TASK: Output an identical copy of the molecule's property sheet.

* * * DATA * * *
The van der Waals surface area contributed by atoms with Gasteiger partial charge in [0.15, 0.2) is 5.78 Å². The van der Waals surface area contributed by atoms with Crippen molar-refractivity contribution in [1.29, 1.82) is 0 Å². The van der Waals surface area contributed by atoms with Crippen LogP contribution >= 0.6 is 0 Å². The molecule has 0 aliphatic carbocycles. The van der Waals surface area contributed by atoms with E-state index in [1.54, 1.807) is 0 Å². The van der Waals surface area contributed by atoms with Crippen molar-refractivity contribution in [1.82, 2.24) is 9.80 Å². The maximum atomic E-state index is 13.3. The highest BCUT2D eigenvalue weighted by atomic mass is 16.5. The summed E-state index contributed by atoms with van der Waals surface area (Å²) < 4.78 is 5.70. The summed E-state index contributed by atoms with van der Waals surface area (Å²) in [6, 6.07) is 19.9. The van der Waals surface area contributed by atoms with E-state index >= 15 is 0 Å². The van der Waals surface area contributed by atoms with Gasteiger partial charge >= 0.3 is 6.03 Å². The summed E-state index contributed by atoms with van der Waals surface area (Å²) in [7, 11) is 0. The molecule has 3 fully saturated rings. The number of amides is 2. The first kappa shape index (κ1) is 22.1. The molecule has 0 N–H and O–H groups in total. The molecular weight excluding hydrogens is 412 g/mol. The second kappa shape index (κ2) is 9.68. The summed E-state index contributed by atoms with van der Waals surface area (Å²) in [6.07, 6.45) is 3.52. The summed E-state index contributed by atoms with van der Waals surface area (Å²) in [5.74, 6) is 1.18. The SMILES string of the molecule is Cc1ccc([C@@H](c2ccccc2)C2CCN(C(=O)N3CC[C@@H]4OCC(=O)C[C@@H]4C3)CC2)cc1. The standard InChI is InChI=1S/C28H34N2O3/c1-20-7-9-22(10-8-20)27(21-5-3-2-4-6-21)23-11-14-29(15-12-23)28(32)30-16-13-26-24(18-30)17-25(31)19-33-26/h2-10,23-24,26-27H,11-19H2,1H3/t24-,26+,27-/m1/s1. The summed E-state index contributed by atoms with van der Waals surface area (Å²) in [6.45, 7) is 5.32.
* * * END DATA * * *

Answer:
The van der Waals surface area contributed by atoms with Gasteiger partial charge in [0.15, 0.2) is 5.78 Å². The van der Waals surface area contributed by atoms with Crippen molar-refractivity contribution in [1.29, 1.82) is 0 Å². The van der Waals surface area contributed by atoms with Crippen LogP contribution >= 0.6 is 0 Å². The molecule has 0 aliphatic carbocycles. The van der Waals surface area contributed by atoms with E-state index in [1.54, 1.807) is 0 Å². The van der Waals surface area contributed by atoms with Crippen molar-refractivity contribution in [1.82, 2.24) is 9.80 Å². The maximum atomic E-state index is 13.3. The highest BCUT2D eigenvalue weighted by atomic mass is 16.5. The summed E-state index contributed by atoms with van der Waals surface area (Å²) < 4.78 is 5.70. The summed E-state index contributed by atoms with van der Waals surface area (Å²) in [6, 6.07) is 19.9. The van der Waals surface area contributed by atoms with E-state index >= 15 is 0 Å². The van der Waals surface area contributed by atoms with Gasteiger partial charge >= 0.3 is 6.03 Å². The summed E-state index contributed by atoms with van der Waals surface area (Å²) in [7, 11) is 0. The molecule has 3 fully saturated rings. The number of amides is 2. The first kappa shape index (κ1) is 22.1. The molecule has 0 N–H and O–H groups in total. The molecular weight excluding hydrogens is 412 g/mol. The second kappa shape index (κ2) is 9.68. The summed E-state index contributed by atoms with van der Waals surface area (Å²) in [6.07, 6.45) is 3.52. The summed E-state index contributed by atoms with van der Waals surface area (Å²) in [5.74, 6) is 1.18. The SMILES string of the molecule is Cc1ccc([C@@H](c2ccccc2)C2CCN(C(=O)N3CC[C@@H]4OCC(=O)C[C@@H]4C3)CC2)cc1. The standard InChI is InChI=1S/C28H34N2O3/c1-20-7-9-22(10-8-20)27(21-5-3-2-4-6-21)23-11-14-29(15-12-23)28(32)30-16-13-26-24(18-30)17-25(31)19-33-26/h2-10,23-24,26-27H,11-19H2,1H3/t24-,26+,27-/m1/s1. The summed E-state index contributed by atoms with van der Waals surface area (Å²) in [6.45, 7) is 5.32.